Through that deal, WGN's national superstation feed (now separately branded as WGN America and operating as a conventional basic cable channel) would act as a default WB affiliate for select markets where the network would have difficulty securing an affiliation with a broadcast television station at The WB's launch on January 11, 1995 (either due to the lack of available over-the-air stations or the absence of a secondary affiliation with an existing station within the market).

The WB

WBThe WB Television NetworkWB Network
On November 2, 1993, Time Warner announced the formation of The WB Television Network, a venture developed in partnership with the Tribune Company (which, prior to acquiring an 11% interest in August 1995, was a non-equity partner in the new network) and former Fox network executive Jamie Kellner (who would serve as the original president of and would hold a minority ownership stake in The WB).
On December 3, 1993, The WB announced a separate affiliation agreement with Tribune for its Chicago flagship station WGN-TV (which originally planned to remain an independent station due to concerns about handling its sports programming commitments while maintaining a network affiliation ); through this deal, WGN's superstation feed would provide additional national distribution for The WB as a cable-only affiliate, in order to give the network time to fill gaps in markets where it was unable to find an affiliate at launch.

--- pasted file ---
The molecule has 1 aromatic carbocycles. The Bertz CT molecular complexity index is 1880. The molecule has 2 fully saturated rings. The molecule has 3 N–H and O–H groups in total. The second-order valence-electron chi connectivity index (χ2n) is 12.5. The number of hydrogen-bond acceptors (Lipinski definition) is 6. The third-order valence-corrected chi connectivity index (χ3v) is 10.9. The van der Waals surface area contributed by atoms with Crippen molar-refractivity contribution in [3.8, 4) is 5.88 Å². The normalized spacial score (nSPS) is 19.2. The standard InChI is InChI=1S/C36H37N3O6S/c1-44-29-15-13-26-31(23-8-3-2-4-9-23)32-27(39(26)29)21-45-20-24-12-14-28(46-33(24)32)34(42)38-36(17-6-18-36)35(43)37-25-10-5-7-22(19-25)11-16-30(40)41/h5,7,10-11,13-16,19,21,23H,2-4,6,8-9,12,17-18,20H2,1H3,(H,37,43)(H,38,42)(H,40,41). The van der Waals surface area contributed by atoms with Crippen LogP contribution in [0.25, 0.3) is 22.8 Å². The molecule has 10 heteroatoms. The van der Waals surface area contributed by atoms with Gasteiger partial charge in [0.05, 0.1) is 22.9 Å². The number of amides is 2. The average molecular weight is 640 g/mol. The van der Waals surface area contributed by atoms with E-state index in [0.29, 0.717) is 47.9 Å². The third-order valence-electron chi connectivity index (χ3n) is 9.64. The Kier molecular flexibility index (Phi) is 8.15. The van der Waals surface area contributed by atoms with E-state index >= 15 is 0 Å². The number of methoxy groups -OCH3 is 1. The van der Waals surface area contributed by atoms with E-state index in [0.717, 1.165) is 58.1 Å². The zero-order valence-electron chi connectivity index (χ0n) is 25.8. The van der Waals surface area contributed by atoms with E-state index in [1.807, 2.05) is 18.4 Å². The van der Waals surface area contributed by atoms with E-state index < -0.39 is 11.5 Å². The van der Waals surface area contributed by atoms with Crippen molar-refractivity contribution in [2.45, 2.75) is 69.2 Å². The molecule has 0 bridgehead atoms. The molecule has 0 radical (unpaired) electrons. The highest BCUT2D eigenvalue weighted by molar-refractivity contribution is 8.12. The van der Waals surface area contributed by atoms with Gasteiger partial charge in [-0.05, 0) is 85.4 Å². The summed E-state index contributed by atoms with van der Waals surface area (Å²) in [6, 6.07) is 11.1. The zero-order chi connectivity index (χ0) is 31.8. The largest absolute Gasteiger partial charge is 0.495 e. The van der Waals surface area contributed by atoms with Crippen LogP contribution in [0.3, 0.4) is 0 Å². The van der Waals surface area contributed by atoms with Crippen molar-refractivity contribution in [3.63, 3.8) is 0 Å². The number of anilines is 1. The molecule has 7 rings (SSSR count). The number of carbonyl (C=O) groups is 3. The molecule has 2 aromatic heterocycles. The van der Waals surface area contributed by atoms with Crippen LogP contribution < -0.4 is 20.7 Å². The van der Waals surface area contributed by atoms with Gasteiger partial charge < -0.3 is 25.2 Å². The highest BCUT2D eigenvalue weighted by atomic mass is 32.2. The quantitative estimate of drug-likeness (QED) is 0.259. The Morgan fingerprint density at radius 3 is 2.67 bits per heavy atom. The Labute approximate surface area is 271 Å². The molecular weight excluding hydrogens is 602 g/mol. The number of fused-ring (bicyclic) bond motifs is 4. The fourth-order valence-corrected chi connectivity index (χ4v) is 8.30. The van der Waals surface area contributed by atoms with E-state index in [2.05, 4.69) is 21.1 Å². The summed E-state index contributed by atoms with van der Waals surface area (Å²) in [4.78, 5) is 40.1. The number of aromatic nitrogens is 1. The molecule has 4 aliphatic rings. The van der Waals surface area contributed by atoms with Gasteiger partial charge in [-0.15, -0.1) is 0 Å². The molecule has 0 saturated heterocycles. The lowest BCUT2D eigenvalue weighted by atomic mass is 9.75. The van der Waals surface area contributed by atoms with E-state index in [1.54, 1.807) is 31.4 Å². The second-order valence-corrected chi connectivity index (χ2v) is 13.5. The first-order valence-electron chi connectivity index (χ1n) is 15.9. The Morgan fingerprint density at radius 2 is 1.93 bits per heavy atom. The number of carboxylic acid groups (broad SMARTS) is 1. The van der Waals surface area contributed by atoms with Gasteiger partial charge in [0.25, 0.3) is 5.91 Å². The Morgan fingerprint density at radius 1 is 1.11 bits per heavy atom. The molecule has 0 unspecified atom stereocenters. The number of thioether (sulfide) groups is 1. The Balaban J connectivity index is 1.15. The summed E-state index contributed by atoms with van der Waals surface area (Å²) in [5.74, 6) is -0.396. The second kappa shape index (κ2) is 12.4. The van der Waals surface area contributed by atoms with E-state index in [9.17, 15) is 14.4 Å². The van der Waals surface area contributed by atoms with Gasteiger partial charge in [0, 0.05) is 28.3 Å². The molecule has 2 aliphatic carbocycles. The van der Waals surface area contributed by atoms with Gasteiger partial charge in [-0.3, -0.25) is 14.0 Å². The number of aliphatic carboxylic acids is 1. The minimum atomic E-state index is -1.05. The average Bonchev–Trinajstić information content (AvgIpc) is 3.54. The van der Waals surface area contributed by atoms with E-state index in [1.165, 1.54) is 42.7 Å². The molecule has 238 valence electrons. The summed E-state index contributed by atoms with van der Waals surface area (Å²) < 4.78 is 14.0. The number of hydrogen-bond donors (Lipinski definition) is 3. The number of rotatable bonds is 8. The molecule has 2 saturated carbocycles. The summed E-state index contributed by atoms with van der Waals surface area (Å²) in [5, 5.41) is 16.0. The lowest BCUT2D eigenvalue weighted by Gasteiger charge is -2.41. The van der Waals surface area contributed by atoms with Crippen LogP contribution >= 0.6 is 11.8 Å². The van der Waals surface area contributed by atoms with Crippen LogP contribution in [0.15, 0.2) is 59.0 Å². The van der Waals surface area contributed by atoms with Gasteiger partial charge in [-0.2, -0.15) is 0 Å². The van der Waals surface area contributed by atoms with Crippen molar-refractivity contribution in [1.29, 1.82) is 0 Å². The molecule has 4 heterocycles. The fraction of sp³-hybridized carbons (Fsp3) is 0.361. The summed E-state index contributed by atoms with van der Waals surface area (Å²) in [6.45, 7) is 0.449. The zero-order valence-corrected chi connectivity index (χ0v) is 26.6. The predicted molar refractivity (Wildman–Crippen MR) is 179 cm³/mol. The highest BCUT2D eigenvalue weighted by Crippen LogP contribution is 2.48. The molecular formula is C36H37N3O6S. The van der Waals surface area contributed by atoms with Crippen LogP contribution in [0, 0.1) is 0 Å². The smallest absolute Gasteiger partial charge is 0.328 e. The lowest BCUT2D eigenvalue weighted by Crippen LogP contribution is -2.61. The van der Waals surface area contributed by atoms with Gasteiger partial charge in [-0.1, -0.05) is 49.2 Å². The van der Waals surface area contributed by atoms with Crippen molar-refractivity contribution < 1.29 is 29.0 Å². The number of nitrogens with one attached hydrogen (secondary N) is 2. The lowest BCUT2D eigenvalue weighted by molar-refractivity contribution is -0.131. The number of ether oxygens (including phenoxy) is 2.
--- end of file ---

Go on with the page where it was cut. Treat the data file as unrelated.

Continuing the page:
Rerun

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This left WGN-TV with the faltering DuMont until that network completed its operational wind-down in August 1956, at which time it became an independent station; at that time, off-network syndicated reruns (such as The Cisco Kid, Our Miss Brooks and My Little Margie) were added to the schedule.
On cable and satellite, channels that devote at least some of their program schedule to post-syndication reruns include Nick at Nite, TV Land, TBS, USA Network, WGN America, Pop, Discovery Family, Game Show Network, Boomerang, Nicktoons, INSP, RFD-TV, and the Hallmark Channel.

Superstation

superstationscable superstationsvia satellite
This expanded the prominent independent station into America's second satellite-distributed national "superstation," after the concept's progenitor, Atlanta, Georgia-based WTBS (now separately operating as WPCH-TV in the Atlanta market and as conventional subscription channel TBS nationwide). This resulted in WGN-TV joining the ranks of WTBS to become America's second national "superstation"—independent stations distributed via satellite to cable providers within their respective regions, or throughout the country—and becoming the first of three independent stations to be redistributed on a national basis before the end of 1979: KTVU (now a Fox owned-and-operated station) in Oakland, California was uplinked by Satellite Communications Systems in December 1978 and WOR-TV (now MyNetworkTV owned-and-operated station WWOR-TV) in New York City was uplinked by Newhouse Newspapers subsidiary Eastern Microwave Inc. in April 1979.